Pictures from the Augmented Reality Experience provided by Weber Shandwick: (Credits: Michael Simon)
To learn more about Excedrin's mission to raise migraine awareness visit: https://www.excedrin.com/migraines/causes/what-is-the-migraine-simulator/
Check out Excedrin’s Facebook Page
Follow them on Twitter
Dr. Elizabeth Seng is a clinical health psychologist in the greater New York City area who specializes in the study and treatment of headache, chronic pain, and other health problems influenced by stress.
Knowledge about how psychological and social factors influence health is becoming increasingly relevant to patients, healthcare providers, and the general public. Dr. Seng is committed to providing educational tools with the hope that greater knowledge can lead to better health behavior decision-making at the individual, professional, and public levels.
To learn more about Dr. Seng’s work visit her website:
GSK Consumer Healthcare is one of the world's largest consumer healthcare companies. Their purpose is to help more people around the world to do more, feel better and live longer with everyday healthcare products.
To learn more about GSK Consumer Healthcare and their products visit their website: http://www.gsk.com/
As The Storms That Fated Us spends its 12th week as a Amazon Best Seller I can't help but feel thankful for my readers support and the people who had a hand in helping to make all of this possible.
One person that played a part in my creative process just happens to be the mastermind behind the riveting scores on ABC’s Castle.
Listening to music while writing is a vital part of my creative process. It allows me to shut out what is going on, no matter where I am at the time, and depending on the lyrics, it could serve as an inspiration for what I am working on.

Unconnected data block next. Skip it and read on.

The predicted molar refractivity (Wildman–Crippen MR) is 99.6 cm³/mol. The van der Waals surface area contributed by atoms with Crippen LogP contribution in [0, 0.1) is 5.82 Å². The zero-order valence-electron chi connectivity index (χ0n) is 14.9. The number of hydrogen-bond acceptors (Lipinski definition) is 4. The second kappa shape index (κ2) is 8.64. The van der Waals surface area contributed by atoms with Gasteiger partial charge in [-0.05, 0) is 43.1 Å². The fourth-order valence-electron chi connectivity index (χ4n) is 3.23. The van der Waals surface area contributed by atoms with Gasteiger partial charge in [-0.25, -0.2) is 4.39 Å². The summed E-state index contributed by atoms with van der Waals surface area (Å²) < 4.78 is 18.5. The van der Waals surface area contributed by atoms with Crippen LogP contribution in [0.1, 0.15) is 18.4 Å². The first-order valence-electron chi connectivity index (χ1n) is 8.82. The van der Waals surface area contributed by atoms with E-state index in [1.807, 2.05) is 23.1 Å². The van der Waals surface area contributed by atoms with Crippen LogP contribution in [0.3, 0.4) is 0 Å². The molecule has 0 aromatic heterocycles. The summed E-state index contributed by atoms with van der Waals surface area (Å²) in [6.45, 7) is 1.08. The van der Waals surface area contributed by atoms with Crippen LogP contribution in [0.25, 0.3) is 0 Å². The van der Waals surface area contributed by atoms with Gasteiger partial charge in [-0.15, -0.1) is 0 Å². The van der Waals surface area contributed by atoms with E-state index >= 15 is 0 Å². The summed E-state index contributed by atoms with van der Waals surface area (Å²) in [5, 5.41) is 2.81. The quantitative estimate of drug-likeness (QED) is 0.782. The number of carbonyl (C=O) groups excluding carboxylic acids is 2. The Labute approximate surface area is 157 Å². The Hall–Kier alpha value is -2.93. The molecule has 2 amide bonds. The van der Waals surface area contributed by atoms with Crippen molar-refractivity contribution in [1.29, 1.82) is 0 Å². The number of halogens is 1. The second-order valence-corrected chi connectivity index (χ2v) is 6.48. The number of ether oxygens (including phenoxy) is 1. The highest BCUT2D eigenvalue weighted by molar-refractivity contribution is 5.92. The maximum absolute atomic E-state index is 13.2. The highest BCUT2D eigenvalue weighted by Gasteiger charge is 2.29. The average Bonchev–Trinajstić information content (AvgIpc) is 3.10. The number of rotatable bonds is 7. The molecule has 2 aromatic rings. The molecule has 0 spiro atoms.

I never had any issues with making up worlds of fiction that I was able to write out into several chapters over a few days' time. So when I unexpectedly developed chronic migraines, I couldn't understand why my mind suddenly went blank just like someone had wiped my brain clear of all my thoughts.
To go from writing every night for the past two years to not being able to construct a sentence that makes any sense when I read it back to myself was very frustrating to say the least. Even my motor skills took a massive hit. My hands refused to cooperate whenever I placed them on the keyboard to type because my eye and hand coordination was completely off.
My brain became vulnerable to my migraine episodes. The chronic pain I was experiencing also brought on a series of unforeseen symptoms: sensitivity to light or sounds, visual distortions, partial loss of sight, tingling and even numbness of the face or extremities on the side where the headache develops, difficulty finding words and/or speaking, confusion, and vertigo.
Every day was a true challenge to what I was able to accomplish. There were times I became overly frustrated with my health, but I wasn't ready to give up on publishing another book. I had an incomplete manuscript sitting in front of me waiting for revisions from an editor that was very understanding about my condition and was willing to be flexible on my deadlines to submit my work to her.
With a malleable time frame, I waited for the days where I was able to think as clearly as I could to dive into my manuscript. Of course it was easier said than done. There were some mornings that I couldn't bear to stare at my cell phone or laptop screen, even on the dimmest setting, due to issues with my sensitivity to lights. If that hurdle wasn't enough to deal with, I also had issues with noises causing my pain levels to escalate and give me a whole other array of medical issues.